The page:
Internet has the power to make beautiful things happen.
You can feel all alone, checking your emails or your latest twitter mentions, without a single interaction, when all of a sudden, out of the blue, something totally unexpected happens.
Lately, as I was tweeting about ‘The Musician Samurai Code’, trying to promote its forthcoming release, I had the chance and honor to unexpectedily meet with Cristina Luisa – traveler, writer and dreamer – as she defines herself.
Since then, we talked a lot and I soon realized that, in its own way, she’s started her own Samurai’s path. She broke some conformity rules, she faces herself on a daily basis and takes risks so to live the life she’s been dreaming of for a lifetime; without complaining about the probable consequences of an uncommon way of living.
A true Lady Samurai attitude. No question about it.
Consequently I decided to give her the opportunity to tell us about her blog, the people she meets, her past life, her dreams, her choices and exciting forthcoming projects.
I really hope you’ll enjoy meeting with this passionate and wonderful woman and you could relate to her beautiful and inspiring path as much as I do in many ways.
Enjoy and spread this story as far as you can.
Hi Cristina, can you tell us just a few words about you, your job and what your passions are?
Hello and thank you so much for the opportunity to be interviewed. I am honored and excited to share my thoughts with 35 Next Years. If I had to choose just three words that best describe me, they would be: traveler, writer, and dreamer.
Academically, I hold a Bachelor’s degree from UCLA in American Literature and Culture, with a minor in Biological Anthropology, and a Master’s Degree from SDSU in Latin American Studies. While travel has come to define me far more than my education, the latter deeply reflects my interests. I love to write, and literature has been a huge part of my life since I was a child. In terms of Biological Anthropology, I am a strong believer in evolution and mainly chose this minor because it allowed me to study the idiosyncrasies of primate behavior. Lastly, I devoted myself to the interdisciplinary study of Latin American Art History and Political Science because of the time I spent living and traveling throughout Mexico and South America. I wanted to learn more about the politics that dictated everyday life, as well as the art that often resulted as protest or propaganda. Also, I wanted to see more of Latin America, as well as learn another language- Brazilian Portuguese.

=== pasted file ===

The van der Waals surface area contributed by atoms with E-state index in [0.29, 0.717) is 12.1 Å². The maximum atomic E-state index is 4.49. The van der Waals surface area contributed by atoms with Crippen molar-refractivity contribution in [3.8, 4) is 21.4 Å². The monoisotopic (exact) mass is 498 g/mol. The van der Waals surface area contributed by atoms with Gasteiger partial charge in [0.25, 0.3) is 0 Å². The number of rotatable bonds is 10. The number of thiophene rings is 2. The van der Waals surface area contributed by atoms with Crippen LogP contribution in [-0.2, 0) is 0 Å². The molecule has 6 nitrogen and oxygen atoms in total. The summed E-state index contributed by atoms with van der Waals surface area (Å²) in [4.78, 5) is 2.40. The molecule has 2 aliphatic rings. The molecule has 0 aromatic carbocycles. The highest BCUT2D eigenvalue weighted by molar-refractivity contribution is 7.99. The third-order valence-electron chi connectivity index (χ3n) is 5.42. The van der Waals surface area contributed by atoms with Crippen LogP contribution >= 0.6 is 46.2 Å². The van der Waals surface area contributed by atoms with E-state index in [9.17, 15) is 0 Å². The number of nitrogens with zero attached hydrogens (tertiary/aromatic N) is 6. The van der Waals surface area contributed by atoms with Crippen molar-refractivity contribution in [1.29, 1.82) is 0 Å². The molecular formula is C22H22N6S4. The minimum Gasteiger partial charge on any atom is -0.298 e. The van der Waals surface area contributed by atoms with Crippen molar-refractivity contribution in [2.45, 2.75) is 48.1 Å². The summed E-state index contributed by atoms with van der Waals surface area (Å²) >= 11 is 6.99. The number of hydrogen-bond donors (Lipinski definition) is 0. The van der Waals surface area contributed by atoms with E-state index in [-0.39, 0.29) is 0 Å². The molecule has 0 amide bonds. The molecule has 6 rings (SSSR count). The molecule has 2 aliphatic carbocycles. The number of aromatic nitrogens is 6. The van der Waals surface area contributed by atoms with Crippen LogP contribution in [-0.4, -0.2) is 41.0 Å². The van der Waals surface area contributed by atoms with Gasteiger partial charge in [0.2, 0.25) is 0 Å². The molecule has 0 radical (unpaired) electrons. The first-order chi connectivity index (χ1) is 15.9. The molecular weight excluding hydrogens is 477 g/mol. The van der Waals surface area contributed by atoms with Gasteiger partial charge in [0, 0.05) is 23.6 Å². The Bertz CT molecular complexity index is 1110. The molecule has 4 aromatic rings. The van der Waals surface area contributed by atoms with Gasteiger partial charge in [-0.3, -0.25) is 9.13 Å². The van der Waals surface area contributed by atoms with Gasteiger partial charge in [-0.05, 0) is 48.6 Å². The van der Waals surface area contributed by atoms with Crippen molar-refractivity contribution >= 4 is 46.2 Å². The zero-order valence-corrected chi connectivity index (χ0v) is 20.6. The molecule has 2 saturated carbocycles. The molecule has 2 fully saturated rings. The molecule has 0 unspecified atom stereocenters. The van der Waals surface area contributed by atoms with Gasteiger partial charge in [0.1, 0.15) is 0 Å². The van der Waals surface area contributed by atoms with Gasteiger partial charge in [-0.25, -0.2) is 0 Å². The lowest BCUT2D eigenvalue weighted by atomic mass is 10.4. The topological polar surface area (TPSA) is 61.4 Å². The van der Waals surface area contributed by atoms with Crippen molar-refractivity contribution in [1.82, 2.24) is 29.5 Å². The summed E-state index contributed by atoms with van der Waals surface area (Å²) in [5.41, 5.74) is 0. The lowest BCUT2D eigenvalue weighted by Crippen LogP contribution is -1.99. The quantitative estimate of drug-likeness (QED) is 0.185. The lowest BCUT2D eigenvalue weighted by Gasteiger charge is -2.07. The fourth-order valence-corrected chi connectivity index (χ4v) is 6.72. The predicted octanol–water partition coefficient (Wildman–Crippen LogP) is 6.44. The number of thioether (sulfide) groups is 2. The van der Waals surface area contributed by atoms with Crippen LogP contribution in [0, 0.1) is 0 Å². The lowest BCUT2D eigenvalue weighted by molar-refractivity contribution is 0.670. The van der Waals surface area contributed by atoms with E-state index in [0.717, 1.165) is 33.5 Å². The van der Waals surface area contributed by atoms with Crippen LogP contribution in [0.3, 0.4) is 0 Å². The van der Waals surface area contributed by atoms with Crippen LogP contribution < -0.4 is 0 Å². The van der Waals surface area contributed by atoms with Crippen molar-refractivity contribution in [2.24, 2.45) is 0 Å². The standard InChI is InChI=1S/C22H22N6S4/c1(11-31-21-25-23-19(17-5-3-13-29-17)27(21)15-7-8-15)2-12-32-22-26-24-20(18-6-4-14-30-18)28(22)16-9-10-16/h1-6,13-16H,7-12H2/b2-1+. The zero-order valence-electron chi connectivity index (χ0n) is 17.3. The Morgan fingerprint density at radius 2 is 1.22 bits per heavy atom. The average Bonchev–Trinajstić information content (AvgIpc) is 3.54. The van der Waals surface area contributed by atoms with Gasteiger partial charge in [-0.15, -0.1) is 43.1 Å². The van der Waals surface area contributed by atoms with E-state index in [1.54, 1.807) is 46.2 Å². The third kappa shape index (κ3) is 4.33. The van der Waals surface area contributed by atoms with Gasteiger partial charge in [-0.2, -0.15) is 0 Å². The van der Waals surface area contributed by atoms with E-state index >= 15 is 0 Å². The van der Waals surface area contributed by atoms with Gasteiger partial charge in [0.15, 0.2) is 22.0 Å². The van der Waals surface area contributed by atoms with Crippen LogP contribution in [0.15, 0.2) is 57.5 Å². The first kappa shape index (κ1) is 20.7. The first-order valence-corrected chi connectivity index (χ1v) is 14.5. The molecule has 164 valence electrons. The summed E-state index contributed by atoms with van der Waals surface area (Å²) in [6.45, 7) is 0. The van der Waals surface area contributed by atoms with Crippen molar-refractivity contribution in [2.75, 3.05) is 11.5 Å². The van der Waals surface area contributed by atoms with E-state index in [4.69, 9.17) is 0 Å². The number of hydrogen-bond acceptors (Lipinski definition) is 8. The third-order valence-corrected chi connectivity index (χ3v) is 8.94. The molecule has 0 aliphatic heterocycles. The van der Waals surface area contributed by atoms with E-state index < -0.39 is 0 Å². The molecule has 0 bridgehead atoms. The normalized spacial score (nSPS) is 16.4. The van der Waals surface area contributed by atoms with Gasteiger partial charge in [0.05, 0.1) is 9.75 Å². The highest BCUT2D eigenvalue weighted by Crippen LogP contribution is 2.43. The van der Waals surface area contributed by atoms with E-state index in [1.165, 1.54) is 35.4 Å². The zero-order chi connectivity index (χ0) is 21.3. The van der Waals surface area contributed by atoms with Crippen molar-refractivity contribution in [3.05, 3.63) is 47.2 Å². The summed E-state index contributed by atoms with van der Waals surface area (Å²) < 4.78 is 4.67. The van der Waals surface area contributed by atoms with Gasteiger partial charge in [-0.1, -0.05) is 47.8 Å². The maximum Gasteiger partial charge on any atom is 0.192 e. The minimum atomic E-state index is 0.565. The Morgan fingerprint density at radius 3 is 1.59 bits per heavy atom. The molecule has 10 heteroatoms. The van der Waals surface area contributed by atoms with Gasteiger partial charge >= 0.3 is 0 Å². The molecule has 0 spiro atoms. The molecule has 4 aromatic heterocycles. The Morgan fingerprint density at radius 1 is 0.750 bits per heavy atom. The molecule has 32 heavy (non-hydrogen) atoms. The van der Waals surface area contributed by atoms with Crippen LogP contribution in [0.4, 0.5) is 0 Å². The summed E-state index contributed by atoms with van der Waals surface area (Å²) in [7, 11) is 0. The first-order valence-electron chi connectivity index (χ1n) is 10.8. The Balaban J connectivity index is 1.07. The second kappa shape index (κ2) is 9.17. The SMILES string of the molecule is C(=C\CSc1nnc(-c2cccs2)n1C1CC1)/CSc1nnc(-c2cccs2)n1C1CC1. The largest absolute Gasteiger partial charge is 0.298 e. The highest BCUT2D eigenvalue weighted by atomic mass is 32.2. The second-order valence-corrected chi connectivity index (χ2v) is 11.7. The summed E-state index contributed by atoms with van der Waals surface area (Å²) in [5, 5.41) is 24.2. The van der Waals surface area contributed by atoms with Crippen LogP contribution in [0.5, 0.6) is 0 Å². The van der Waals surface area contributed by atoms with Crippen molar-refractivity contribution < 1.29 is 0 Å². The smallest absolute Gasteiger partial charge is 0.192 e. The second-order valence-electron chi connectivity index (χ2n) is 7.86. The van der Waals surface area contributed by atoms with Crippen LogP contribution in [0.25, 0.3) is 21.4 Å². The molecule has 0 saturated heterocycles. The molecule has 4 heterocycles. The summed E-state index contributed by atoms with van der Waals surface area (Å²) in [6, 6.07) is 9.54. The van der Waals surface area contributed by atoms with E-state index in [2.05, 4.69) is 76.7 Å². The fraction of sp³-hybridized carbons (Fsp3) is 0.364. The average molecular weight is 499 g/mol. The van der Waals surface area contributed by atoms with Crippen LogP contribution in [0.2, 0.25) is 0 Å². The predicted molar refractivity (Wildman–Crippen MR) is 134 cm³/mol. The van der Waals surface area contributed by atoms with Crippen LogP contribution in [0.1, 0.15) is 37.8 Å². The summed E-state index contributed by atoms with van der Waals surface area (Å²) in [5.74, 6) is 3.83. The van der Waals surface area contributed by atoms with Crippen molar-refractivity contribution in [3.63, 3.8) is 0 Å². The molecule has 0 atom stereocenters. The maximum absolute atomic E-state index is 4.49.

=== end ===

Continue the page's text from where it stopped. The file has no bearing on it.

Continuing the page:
Aside from my education, I am a passionate, free-spirited, ever-curious and compassionate person. I can communicate and identify with a myriad of people, whether or not we speak the same language. I love adventure, the unknown, and laughter. I don’t do well conforming to rules or societal expectations. Also, I am an avid daydreamer.
By profession, I am a freelance writer. Copywriting, social media promotion, web content, resume writing, editing, ghost writing and PR are just some of the writing hats I adorn. I am also a travel writer.
In terms of passions, mine is quite a lengthy list. Whether it’s writing, travel, human rights, animal rights, adventure, music, visual arts, nature, positivity, books, linguistics, poetry, truth-seeking, or meeting new people, I’m down for it, 150%. I also am trying to become a better photographer.
On a daily basis you travel, you blog and write travel chronicles on http://chroniclesofatraveladdict.com. However, these aren’t just simple activities: they are part of a lifestyle, an art of living. Could you tell us a bit about the way you want to nurture this way of living?
Yes, you are absolutely right in that I live a completely different lifestyle than most. Every day, my life revolves around travel in one way or another. If I’m not doing it, writing about it, researching it, reminiscing about it, or planning it, I am most definitely dreaming about it. My lifestyle, as you said, is a type of art. It is easy to have an 8-5 kind of job, being a “weekend warrior”, but there are many sacrifices that come with my way of life. However, the benefits far outweigh the drawbacks and I wouldn’t want it otherwise.
I currently nurture my way of life by working as much as I possibly can. Freelance can be an unsteady means of income, and it’s nice to have reserves when the free time rolls around and I want to travel. My ultimate goal is to sustain myself economically with my travel writing. As such, when I’m not traveling, I continuously scour the internet researching different destinations and keeping myself up-to-date with what’s going on in the world. In addition to reading National Geographic, Matador, Gogobot, and watching the Travel Channel (not to mention Anthony Bourdain’s “Parts Unknown”), I take advantage of all the wonderful travel blogs out there. Doing this, as well as attending events such as Travel Massive, keeps me involved in the ever-growing global travel community. This keeps me focused on my goals, inspired, determined, and ever-more productive.
My motto is ‘Life is learning’, which summarizes the fact I’m hungry with knowledge and new levels of understanding. In your case, what did you learn from your travels you never really thought you would?